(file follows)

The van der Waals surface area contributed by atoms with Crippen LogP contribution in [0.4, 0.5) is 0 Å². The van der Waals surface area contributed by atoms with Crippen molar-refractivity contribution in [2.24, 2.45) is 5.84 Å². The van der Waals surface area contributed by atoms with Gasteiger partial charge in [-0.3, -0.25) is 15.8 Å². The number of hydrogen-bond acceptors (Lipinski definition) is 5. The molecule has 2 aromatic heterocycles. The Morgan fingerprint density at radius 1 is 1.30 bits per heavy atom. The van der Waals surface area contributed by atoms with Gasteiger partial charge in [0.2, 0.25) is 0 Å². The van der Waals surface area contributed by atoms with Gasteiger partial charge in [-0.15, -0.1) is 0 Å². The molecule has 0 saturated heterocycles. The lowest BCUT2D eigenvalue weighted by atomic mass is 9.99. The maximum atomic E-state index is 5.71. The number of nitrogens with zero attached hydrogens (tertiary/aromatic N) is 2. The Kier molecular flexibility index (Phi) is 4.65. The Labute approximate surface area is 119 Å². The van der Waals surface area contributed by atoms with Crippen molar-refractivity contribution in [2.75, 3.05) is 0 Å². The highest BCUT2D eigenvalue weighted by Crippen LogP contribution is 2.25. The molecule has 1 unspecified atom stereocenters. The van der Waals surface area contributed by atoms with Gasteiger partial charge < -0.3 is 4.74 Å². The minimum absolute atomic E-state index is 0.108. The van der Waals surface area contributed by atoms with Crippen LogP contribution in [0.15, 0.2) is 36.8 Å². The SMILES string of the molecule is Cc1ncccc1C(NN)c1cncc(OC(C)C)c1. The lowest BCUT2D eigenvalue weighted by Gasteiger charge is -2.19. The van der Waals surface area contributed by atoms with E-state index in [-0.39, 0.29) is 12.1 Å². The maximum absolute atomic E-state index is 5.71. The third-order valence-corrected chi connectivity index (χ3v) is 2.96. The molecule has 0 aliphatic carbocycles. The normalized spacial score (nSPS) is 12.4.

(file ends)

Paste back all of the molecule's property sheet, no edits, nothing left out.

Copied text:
The van der Waals surface area contributed by atoms with Crippen LogP contribution in [0.4, 0.5) is 0 Å². The van der Waals surface area contributed by atoms with Crippen molar-refractivity contribution in [2.24, 2.45) is 5.84 Å². The van der Waals surface area contributed by atoms with Gasteiger partial charge in [-0.3, -0.25) is 15.8 Å². The number of hydrogen-bond acceptors (Lipinski definition) is 5. The molecule has 2 aromatic heterocycles. The Morgan fingerprint density at radius 1 is 1.30 bits per heavy atom. The van der Waals surface area contributed by atoms with Gasteiger partial charge in [0.2, 0.25) is 0 Å². The van der Waals surface area contributed by atoms with Gasteiger partial charge in [-0.15, -0.1) is 0 Å². The molecule has 0 saturated heterocycles. The lowest BCUT2D eigenvalue weighted by atomic mass is 9.99. The maximum atomic E-state index is 5.71. The number of nitrogens with zero attached hydrogens (tertiary/aromatic N) is 2. The Kier molecular flexibility index (Phi) is 4.65. The Labute approximate surface area is 119 Å². The van der Waals surface area contributed by atoms with Crippen molar-refractivity contribution in [2.75, 3.05) is 0 Å². The highest BCUT2D eigenvalue weighted by Crippen LogP contribution is 2.25. The molecule has 1 unspecified atom stereocenters. The van der Waals surface area contributed by atoms with Gasteiger partial charge < -0.3 is 4.74 Å². The minimum absolute atomic E-state index is 0.108. The van der Waals surface area contributed by atoms with Crippen LogP contribution in [0.15, 0.2) is 36.8 Å². The SMILES string of the molecule is Cc1ncccc1C(NN)c1cncc(OC(C)C)c1. The lowest BCUT2D eigenvalue weighted by Gasteiger charge is -2.19. The van der Waals surface area contributed by atoms with E-state index in [-0.39, 0.29) is 12.1 Å². The maximum absolute atomic E-state index is 5.71. The third-order valence-corrected chi connectivity index (χ3v) is 2.96. The molecule has 0 aliphatic carbocycles. The normalized spacial score (nSPS) is 12.4.